Bathsheba by Rembrandt Harmens Van Rhine

Bathsheba by Rembrandt Harmens Van Rhine

This work on the biblical theme illustrates the scene from the second book of Kings and is considered one of the best works of Dutch realism in 17th-century portrait painting. The Old Testament story tells that while walking on the roofs of the palace, King David was seduced and fascinated by the beautiful bathing Bathsheba. Since her husband at that time served in the army of the king, the latter called the woman to the court and quenched her passion with her, and then ordered to substitute the husband of Bathsheba under attack at the height of the battle.

Rembrandt captures in his picture the moment the

heroine receives a letter in which the king calls her. This is one of the most subtle and expressive examples of religious art, in which all the mixed feelings of a woman are visible, from regret and awe, to the expectation of a promising connection.

Previously, it was considered canonical to show Bathsheba’s bathing in the open air, where in the background, at a distance, there was a tower with the silhouette of David watching the heroine. Rembrandt also used a similar construction in the work of 1643, but in this work he proposes a minimalist composition in which the spectator rather than the king becomes the observer for the woman.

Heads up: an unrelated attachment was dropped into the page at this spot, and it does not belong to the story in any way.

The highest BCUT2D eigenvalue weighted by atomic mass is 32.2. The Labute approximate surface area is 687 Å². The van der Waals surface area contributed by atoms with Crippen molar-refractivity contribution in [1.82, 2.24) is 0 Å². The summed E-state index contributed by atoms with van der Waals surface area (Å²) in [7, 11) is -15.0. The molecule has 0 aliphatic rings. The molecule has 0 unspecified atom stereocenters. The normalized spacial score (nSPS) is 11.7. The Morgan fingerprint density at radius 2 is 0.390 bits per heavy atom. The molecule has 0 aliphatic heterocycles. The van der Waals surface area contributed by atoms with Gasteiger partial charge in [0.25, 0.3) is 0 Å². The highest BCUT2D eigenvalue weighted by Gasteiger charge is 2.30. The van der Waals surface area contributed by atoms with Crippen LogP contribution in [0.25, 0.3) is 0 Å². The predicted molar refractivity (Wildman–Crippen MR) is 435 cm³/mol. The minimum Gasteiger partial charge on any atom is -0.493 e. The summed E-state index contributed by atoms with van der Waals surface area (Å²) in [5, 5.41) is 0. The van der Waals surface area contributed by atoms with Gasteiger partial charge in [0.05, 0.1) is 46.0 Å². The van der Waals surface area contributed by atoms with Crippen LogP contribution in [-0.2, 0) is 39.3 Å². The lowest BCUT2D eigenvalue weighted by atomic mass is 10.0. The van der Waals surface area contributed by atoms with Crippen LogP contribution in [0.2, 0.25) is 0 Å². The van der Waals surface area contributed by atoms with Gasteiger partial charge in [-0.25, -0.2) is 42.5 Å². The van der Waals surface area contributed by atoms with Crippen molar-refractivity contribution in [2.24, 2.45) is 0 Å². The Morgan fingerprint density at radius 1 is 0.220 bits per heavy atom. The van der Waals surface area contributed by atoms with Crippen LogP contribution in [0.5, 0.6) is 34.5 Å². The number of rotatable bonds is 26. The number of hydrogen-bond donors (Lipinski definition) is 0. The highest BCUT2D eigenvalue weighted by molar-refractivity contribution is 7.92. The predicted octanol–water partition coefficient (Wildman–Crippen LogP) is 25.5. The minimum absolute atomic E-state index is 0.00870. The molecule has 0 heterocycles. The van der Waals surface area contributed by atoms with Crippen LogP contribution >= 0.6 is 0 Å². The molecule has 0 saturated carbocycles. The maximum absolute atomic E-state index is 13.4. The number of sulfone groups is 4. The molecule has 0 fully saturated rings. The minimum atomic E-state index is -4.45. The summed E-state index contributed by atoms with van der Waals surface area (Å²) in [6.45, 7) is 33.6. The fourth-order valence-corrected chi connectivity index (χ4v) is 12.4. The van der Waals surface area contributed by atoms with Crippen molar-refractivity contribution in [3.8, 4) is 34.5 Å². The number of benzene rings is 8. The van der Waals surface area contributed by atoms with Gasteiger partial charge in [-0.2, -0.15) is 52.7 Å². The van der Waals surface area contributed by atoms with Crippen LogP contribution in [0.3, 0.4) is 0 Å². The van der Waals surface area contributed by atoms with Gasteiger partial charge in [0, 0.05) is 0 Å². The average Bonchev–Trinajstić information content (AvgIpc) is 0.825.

Bathsheba sits on a bed in her room, her head slightly turned, and she herself is lost in thought while the servant wipes her feet. From X-ray analysis, it is known that the position of the heroine is carefully planned. Originally, Rembrandt portrayed her, looking up in a less defiant pose. The maid, who looks away, also knows the contents of the letter, which the hostess holds in her hand. The scene in the bedroom hints at the consequences that will end the upcoming meeting.

The detail and detail of the picture are exceptional even for Rembrandt. Each fold and wrinkle lovingly worked out, and the sensual nature of the work is emphasized by transparent drapery and delicate decorations. Broad strokes create a tactile resonance with the body, which makes it almost tangible. The picture is made in warm golden tones and has echoes of the color work of famous Venetian masters, such as Paolo Veronese and Titian.

Deep sadness is visible in the face of Bathsheba, but this is not the only feeling that a woman expresses. In the end, besides her husband’s betrayal, there are exciting prospects that open up when you have a close relationship with David. Rembrandt rarely created trivial compositions, which is why Bathsheba in this work is presented as a sinner and a victim.

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